Young women were asking why their future lives should be restricted to child-rearing and home-making, and why, when they did enter the workforce, they were being paid less than their male counterparts. Young men were asking why we were fighting in an American-led war in Vietnam, and why they should be conscripted for military training in the first place.
Māori marched to Parliament to call a halt to the continuing loss of their land and assets. Pacific Island youth protested racial discrimination and the marginalisation of their people. Many questioned whether we should play rugby with a nation that practised apartheid, a system that was anathema to our image of ourselves as a racially-integrated country.
People of both genders and many ethnicities questioned how safe the testing of nuclear weapons was, if the French needed to do it in our Pacific neighbourhood, rather than in their own backyard. And within our own borders many decided that they were not prepared to sacrifice our natural environmental assets, including the pristine shores of Lake Manapouri and Lake Te Anau, in order to provide cheap electricity that would generate profits for a foreign-owned aluminium company. Not only did we ask these questions, but we took to the streets to demand answers. People were looking for new values and a better way forward.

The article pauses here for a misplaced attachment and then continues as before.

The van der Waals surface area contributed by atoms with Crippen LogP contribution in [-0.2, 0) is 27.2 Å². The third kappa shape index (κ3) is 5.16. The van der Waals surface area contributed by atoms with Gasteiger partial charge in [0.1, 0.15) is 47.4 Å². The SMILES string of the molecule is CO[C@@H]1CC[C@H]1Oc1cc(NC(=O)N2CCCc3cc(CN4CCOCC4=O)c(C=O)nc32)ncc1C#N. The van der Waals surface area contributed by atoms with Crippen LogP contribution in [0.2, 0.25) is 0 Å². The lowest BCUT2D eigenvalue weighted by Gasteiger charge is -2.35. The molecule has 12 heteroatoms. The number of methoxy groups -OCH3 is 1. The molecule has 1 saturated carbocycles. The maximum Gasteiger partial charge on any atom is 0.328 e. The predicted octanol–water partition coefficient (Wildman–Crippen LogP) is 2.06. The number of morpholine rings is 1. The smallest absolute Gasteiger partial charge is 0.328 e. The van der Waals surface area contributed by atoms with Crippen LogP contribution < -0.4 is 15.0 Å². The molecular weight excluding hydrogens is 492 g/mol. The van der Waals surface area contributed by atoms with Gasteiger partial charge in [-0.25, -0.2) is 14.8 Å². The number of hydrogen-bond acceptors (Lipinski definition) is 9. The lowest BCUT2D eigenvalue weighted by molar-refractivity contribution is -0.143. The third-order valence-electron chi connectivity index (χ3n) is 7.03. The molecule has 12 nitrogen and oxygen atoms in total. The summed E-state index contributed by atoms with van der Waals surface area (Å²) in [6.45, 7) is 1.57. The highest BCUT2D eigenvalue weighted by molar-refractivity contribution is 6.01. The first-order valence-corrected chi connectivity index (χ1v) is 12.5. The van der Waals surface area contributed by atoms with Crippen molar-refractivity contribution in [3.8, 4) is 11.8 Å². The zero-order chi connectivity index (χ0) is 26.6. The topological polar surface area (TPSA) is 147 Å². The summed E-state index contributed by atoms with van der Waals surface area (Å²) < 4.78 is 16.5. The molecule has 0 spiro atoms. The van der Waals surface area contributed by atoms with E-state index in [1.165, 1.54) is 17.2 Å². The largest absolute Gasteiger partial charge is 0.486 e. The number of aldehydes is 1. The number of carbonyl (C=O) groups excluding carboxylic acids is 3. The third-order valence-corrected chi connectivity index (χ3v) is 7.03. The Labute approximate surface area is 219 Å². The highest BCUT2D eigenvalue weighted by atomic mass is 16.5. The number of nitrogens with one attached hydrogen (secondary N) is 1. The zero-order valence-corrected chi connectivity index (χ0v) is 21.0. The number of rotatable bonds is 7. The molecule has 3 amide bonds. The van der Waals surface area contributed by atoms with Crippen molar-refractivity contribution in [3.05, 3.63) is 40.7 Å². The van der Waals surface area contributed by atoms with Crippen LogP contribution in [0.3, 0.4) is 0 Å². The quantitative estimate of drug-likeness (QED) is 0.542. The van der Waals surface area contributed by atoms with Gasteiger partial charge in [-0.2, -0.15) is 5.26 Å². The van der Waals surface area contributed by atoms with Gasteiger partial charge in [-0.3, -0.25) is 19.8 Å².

Briefly New Zealand had a government – and a Prime Minister in Norman Kirk – who shared these concerns and appeared to be listening. The Labour Government, elected in 1972, introduced the Ohu scheme to support groups who wanted to live in kibbutz-style communities. The New Zealand troops were brought home from Vietnam, the Springboks were uninvited to come and play rugby here and the government sent a naval frigate to Mururoa Atoll to protest the French nuclear tests. Kirk's sudden death in 1974 put an abrupt end to this brave new world, but we were learning fast that we needed to look to ourselves and to our own capabilities and resources for our future well-being both at home and in the world.
Some of the social issues at the forefront in the 1970s, like concern for the environment, found form in the fashion of the day. Natural materials like cotton and silk became a popular fashion choice again and there was a focus on recycling and upcycling vintage clothing. The era also saw a dynamic handcraft revival with techniques such as textile dyeing and printing, knitting, weaving, applique, macrame, and ceramics being embraced creatively to customise and produce one off pieces. These handmade pieces found their customers at weekend markets, in emporia and in quirky back street boutiques.
Perhaps the fashion trend that most clearly articulated the aspirations to liberation was the ascendency of the unclothed and unharnessed body. Nakedness became a regular sight at music events and other outdoor gatherings and even in more urban settings a bare chest or unrestrained breasts under a t-shirt or a dress warranted hardly a second look.